This violates the foundational education policy objective of providing equal opportunities of learning to every student. The exam-oriented education centres around entrance tests and the demand for getting an entry to the prestigious medical or engineering colleges. To fulfill those demands, more often than not, teachers end up ignoring students’ creativity or ability to reason abstractly.

An exam-oriented education system not only increases a student’s burden but also restricts his/her ability to learn using techniques that a particular student finds most compelling.

A pile of ten or more books on the desk is a common sight inside any high secondary school classrooms, half of which are exercise books, which elucidates the pressure to pass the entrance examination. Further, most teachers, parents, and students believe admission to engineering or medical college is the only secure way to succeed in life.

More often than not, grading seems to have a negative effect on student self-confidence and self-esteem. According to a study undertaken by the University of Michigan, 80 per cent of students base their “self-worth on their academic success, leading to low self-esteem and other mental health issues.”

The students who receive a poor grade or fail the entrance examinations believe they have a few, if any, career prospects, a belief that ensues in creating a permanent scar on the motivational psyche of students. There is a possibility that even the students who manage to receive high grades might base their self-worth on continued high achievement creating high anxiety and stress in their lives.

Therefore it is not an exaggeration to state that as a primary cause of teen anxiety, examinations resulting in grading stand second to none.

Assigning grades label students as successes or failure; but labeling students is not the goal of education. Since the knowledge gained through the touch of a button has changed the dynamics of learning, we need to keep up and reassess how we educate our students.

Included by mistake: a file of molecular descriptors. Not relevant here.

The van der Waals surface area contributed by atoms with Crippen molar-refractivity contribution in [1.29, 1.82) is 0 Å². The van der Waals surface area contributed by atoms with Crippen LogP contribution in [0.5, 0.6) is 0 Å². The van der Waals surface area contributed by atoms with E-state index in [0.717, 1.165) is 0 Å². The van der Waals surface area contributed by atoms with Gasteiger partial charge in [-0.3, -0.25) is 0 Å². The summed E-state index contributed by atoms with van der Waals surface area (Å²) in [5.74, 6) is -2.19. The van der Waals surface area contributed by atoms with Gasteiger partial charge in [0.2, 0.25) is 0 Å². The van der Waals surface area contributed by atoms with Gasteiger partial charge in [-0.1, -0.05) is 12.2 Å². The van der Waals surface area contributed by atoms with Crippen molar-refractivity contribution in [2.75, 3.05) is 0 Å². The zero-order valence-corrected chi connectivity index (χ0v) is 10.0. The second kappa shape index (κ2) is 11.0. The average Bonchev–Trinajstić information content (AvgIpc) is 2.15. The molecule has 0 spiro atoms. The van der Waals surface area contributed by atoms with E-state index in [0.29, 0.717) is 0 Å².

And it is high time these different stakeholders start revisiting their roles and responsibilities to address the issue of systemic failure. Parents should take the lead here and stop attaching too much of significance to their children’s academic success. There is the whole spectrum of unexplored life waiting outside the periphery of academics. Children must be allowed to explore them.

As far as developing core competency is concerned, parents need to keep in mind that there are cross-functional skills that will always remain in demand. They are:

1) Interpersonal skills requiring an understanding of behavioral psychology and learning the art of persuasion; 2) Necessary technology skills, like knowing how to use word processing software and data interpretation tools.

These skills are unlikely to be rendered obsolete by technological innovation or economic disruptions. Having a strong base in these cross-functional skills is relevant across industries and job titles; it also gives an employee the capacity to pivot careers when needed.

Even in a changing workforce environment, having a strong foundation in these versatile cross-functional skills allow people to pivot successfully. Therefore, any unnecessary obsession with academic performance is something that should be avoided at all cost. Because in the long run, life is shaped by our judgments and choices, and not by our marks.

(The writer is an IRS officer. Views expressed are personal.)